Legg-Calve-Perthes disease

By Medically reviewed by hellodoktor


What is Legg-Calve-Perthes disease?

Legg-Calve-Perthes disease is a condition that occurs when the top of the femur, called the ball, doesn’t receive enough blood. A lack of blood damages the bone and can deform it permanently. The ball is at the top of the femur and fits into the hip socket. This condition cuts off blood supply to the ball, causing the bone to die. This process is called avascular necrosis. The part of the femur affected becomes flat and deformed and is at risk of breaking away from the hip. The cartilage to the ball loses its supporting bone and the ball collapses.

How common is Legg-Calve-Perthes disease?

Although Legg-Calve-Perthes disease can affect children of nearly any age, it most commonly occurs between ages 4 and 8. Please discuss with your doctor for further information.


What are the symptoms of Legg-Calve-Perthes disease?

The common symptoms of Legg-Calve-Perthes disease are:

  • Limping
  • Knee pain
  • Groin pain
  • Reduced muscle strength in the thigh
  • A decreased range of motion
  • Shortening of the affected leg

When should I see my doctor?

If you have any signs or symptoms listed above or have any questions, please consulting with your doctor. Everyone’s body acts differently. It is always best to discuss with your doctor what is best for your situation.


What causes Legg-Calve-Perthes disease?

Legg-Calve-Perthes disease happens when too little blood is supplied to the ball portion of the hip joint (femoral head). Without an adequate blood supply, this bone becomes unstable, and it may break easily and heal poorly. The underlying cause of the temporary reduction in blood flow to the femoral head is still unknown.

Risk factors

What increases my risk for Legg-Calve-Perthes disease?

There are many risk factors for Legg-Calve-Perthes disease, such as:


Although Legg-Calve-Perthes disease can affect children of nearly any age, it most commonly occurs between ages 4 and 8.

Your child’s sex

Legg-Calve-Perthes is up to five times more common in boys than in girls.


White children are more likely to develop the disorder than are black children.

Family history

In a small number of cases, Legg-Calve-Perthes appears to run in families.

Diagnosis & treatment

The information provided is not a substitute for any medical advice. ALWAYS consult with your doctor for more information.

How is Legg-Calve-Perthes disease diagnosed?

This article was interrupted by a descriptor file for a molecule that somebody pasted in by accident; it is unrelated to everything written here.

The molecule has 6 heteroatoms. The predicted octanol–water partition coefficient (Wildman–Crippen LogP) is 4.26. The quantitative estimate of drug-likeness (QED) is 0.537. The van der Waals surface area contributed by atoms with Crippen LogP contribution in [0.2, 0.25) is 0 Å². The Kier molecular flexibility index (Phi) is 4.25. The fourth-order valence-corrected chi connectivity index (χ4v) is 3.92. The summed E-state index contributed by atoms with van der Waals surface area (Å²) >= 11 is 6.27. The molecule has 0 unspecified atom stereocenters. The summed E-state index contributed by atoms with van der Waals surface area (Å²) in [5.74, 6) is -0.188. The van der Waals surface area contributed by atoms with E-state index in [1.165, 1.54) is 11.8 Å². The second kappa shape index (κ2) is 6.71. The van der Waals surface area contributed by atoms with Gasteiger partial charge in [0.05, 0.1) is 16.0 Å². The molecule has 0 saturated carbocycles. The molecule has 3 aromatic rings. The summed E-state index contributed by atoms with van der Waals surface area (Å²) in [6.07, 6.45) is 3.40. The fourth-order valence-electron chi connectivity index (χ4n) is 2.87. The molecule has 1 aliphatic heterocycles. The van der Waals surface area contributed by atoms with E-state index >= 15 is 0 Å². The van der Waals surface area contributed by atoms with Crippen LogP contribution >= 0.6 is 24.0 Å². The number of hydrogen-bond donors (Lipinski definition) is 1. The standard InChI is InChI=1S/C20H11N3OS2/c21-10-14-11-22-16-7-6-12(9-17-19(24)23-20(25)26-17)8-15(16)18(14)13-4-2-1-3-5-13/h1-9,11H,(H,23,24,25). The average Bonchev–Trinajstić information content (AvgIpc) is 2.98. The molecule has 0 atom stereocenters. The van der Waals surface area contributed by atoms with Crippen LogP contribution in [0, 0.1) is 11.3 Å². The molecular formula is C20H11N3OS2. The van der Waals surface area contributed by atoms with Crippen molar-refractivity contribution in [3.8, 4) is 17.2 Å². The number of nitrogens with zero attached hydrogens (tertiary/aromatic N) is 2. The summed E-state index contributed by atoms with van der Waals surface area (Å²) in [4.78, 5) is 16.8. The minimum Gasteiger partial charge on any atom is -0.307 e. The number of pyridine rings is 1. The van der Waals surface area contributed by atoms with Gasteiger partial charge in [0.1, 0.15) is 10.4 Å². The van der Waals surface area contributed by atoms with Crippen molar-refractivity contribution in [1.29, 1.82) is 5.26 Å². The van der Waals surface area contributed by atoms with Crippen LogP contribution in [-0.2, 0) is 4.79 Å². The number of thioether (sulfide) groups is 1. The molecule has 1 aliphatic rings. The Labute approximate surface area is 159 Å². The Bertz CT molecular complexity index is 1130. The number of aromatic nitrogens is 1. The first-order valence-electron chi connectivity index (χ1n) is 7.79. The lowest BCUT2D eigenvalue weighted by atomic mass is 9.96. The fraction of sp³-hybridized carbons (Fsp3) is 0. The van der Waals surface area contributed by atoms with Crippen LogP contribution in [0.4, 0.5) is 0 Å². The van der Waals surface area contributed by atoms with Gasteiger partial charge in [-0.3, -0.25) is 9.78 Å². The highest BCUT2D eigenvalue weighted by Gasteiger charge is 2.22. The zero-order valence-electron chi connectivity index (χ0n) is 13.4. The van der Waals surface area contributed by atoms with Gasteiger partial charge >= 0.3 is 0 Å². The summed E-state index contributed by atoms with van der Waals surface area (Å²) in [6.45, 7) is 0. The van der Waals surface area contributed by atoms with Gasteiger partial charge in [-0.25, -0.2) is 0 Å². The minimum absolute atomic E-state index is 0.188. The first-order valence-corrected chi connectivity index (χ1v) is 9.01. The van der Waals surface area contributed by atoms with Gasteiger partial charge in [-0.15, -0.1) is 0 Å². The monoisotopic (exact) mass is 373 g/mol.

If your doctor suspects that you may experience this condition, a physical examination will be performed and some tests will be also recommended by your doctor. These tests may include:

  • X-rays

Initial X-rays may look normal because it can take one to two months after symptoms begin for the damage associated with Legg-Calve-Perthes disease to become evident on X-rays. Your doctor will likely recommend several X-rays over time, to track the progression of the disease.

  • Magnetic resonance imaging (MRI)

This technology uses radio waves and a strong magnetic field to produce very detailed images of bone and soft tissue inside the body. MRIs often can visualize bone damage caused by Legg-Calve-Perthes disease more clearly than X-rays can.

  • Bone scan

In this test, a small amount of radioactive material is injected into a vein. The material is attracted to areas where bone is rapidly breaking down and rebuilding itself, so these areas show up on the resulting scan images.

How is Legg-Calve-Perthes disease treated?

The goal of treatment is to keep the femoral head as round as possible.

Surgery usually isn’t needed for children younger than 6. They still have a lot of growing left to do so the femoral head has more time to repair the damage caused by Legg-Calve-Perthes. Most of this younger age group heals well with conservative treatments.

If your child is younger than 6 or 7, your doctor may just order observation and symptomatic treatment with stretching, limited running and jumping, and medications as needed. Other nonsurgical treatments include:

Physical therapy

As the hip stiffens, the muscles and ligaments around it may shorten. Stretching exercises can help keep the hip more flexible and keep the hip in the socket.


In some cases, your child may need to avoid bearing weight on the affected hip. Using crutches can help protect the joint.


If your child is in severe pain, a period of bed rest and traction may help. Traction involves a steady and gentle pulling force on your child’s leg.


To keep the femoral head deep within its socket, your doctor may recommend a special type of leg cast that keeps both legs spread widely apart for four to six weeks. After this a night-time brace is sometimes used to maintain hip flexibility.

Most of the orthopedic treatments for Legg-Calve-Perthes disease are aimed at improving the shape of the hip joint to prevent arthritis later in life.

Lifestyle changes & home remedies

What are some lifestyle changes or home remedies that can help me manage Legg-Calve-Perthes disease?

The following lifestyles and home remedies might help you cope with Legg-Calve-Perthes disease:

Activity modification

Your child should avoid high-impact activities, such as running or jumping, because they can increase the amount of damage to the weakened bone and worsen symptoms.

Pain medication

Over-the-counter medicines such as acetaminophen (Tylenol, others) can help relieve pain. Don’t give your child aspirin as it’s been linked to a rare, but serious, condition called Reye’s syndrome.

Heat or cold

Hot packs or ice may help relieve hip pain associated with Legg-Calve-Perthes disease.

If you have any questions, please consult with your doctor to better understand the best solution for you.

Hello Health Group does not provide medical advice, diagnosis or treatment.


Review Date: August 22, 2017 | Last Modified: September 12, 2019

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